Early lip-synching

Woody_Herman (1)

Sometime in October 1939 Woody Herman and his band traveled to the Vitaphone Studio in Brooklyn to begin work on a ten-minute film short.

Probably within a week or two they returned with their instruments, but not to play them—this time they were there to mime playing as the recordings from their first session were played back! The film was issued with a phonograph record to be played during projection, creating an early example of what is now called lip-synching.

The producers also added some stock clips of an audience whose formal dress and staid demeanor indicate that they were a world away from any jazz performance.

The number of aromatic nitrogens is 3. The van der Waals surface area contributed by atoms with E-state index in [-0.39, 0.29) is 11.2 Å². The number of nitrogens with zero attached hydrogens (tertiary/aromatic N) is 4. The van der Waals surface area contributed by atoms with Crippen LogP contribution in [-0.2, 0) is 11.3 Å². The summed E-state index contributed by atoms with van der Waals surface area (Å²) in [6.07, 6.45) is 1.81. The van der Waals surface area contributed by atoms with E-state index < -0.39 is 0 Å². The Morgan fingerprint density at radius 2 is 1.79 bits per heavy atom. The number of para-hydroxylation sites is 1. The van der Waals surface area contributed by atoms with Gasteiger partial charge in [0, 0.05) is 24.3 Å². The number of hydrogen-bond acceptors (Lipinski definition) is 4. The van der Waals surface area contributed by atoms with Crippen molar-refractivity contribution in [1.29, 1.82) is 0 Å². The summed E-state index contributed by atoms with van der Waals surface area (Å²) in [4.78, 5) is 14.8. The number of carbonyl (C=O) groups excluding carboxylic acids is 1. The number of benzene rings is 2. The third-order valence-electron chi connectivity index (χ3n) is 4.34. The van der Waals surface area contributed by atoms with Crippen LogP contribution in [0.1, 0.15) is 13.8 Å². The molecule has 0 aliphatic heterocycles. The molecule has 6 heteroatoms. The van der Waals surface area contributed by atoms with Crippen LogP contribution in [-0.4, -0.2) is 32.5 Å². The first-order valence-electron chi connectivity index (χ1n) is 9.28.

This according to “Celluloid improvisations: Woody Herman and his orchestra” by Mark Cantor (The IAJRC journal XL/1 [February 2007] pp. 22–30).

Today is Herman’s 100th birthday! Above, a still from the second session; below, Herman leads the band in the finale of the Vitaphone film, King Oliver’s Doctor Jazz.

Leave a comment

Filed under Curiosities, Jazz and blues

Leave a Reply

Fill in your details below or click an icon to log in:

WordPress.com Logo

You are commenting using your WordPress.com account. Log Out /  Change )

Google+ photo

You are commenting using your Google+ account. Log Out /  Change )

Twitter picture

You are commenting using your Twitter account. Log Out /  Change )

Facebook photo

You are commenting using your Facebook account. Log Out /  Change )


Connecting to %s

This site uses Akismet to reduce spam. Learn how your comment data is processed.